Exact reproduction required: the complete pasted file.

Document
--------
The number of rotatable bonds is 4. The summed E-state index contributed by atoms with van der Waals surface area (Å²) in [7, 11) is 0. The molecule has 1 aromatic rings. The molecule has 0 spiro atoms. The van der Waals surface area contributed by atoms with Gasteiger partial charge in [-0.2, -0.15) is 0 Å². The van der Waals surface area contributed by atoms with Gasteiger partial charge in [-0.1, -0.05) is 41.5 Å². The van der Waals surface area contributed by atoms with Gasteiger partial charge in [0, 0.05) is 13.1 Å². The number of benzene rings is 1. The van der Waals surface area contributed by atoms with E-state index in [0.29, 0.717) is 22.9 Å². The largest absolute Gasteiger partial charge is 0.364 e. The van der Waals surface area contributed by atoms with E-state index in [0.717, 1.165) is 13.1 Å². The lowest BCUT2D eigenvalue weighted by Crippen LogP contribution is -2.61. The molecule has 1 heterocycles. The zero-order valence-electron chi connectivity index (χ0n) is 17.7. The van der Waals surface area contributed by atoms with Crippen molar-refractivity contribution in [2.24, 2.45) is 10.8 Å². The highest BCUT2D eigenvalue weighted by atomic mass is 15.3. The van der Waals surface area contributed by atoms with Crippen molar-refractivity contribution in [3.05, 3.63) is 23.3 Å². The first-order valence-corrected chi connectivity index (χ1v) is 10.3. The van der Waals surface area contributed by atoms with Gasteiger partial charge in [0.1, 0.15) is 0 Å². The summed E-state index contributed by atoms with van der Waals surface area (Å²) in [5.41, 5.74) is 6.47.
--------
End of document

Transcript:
The number of rotatable bonds is 4. The summed E-state index contributed by atoms with van der Waals surface area (Å²) in [7, 11) is 0. The molecule has 1 aromatic rings. The molecule has 0 spiro atoms. The van der Waals surface area contributed by atoms with Gasteiger partial charge in [-0.2, -0.15) is 0 Å². The van der Waals surface area contributed by atoms with Gasteiger partial charge in [-0.1, -0.05) is 41.5 Å². The van der Waals surface area contributed by atoms with Gasteiger partial charge in [0, 0.05) is 13.1 Å². The number of benzene rings is 1. The van der Waals surface area contributed by atoms with E-state index in [0.29, 0.717) is 22.9 Å². The largest absolute Gasteiger partial charge is 0.364 e. The van der Waals surface area contributed by atoms with E-state index in [0.717, 1.165) is 13.1 Å². The lowest BCUT2D eigenvalue weighted by Crippen LogP contribution is -2.61. The molecule has 1 heterocycles. The zero-order valence-electron chi connectivity index (χ0n) is 17.7. The van der Waals surface area contributed by atoms with Crippen molar-refractivity contribution in [2.24, 2.45) is 10.8 Å². The highest BCUT2D eigenvalue weighted by atomic mass is 15.3. The van der Waals surface area contributed by atoms with Crippen molar-refractivity contribution in [3.05, 3.63) is 23.3 Å². The first-order valence-corrected chi connectivity index (χ1v) is 10.3. The van der Waals surface area contributed by atoms with Gasteiger partial charge in [0.1, 0.15) is 0 Å². The summed E-state index contributed by atoms with van der Waals surface area (Å²) in [5.41, 5.74) is 6.47.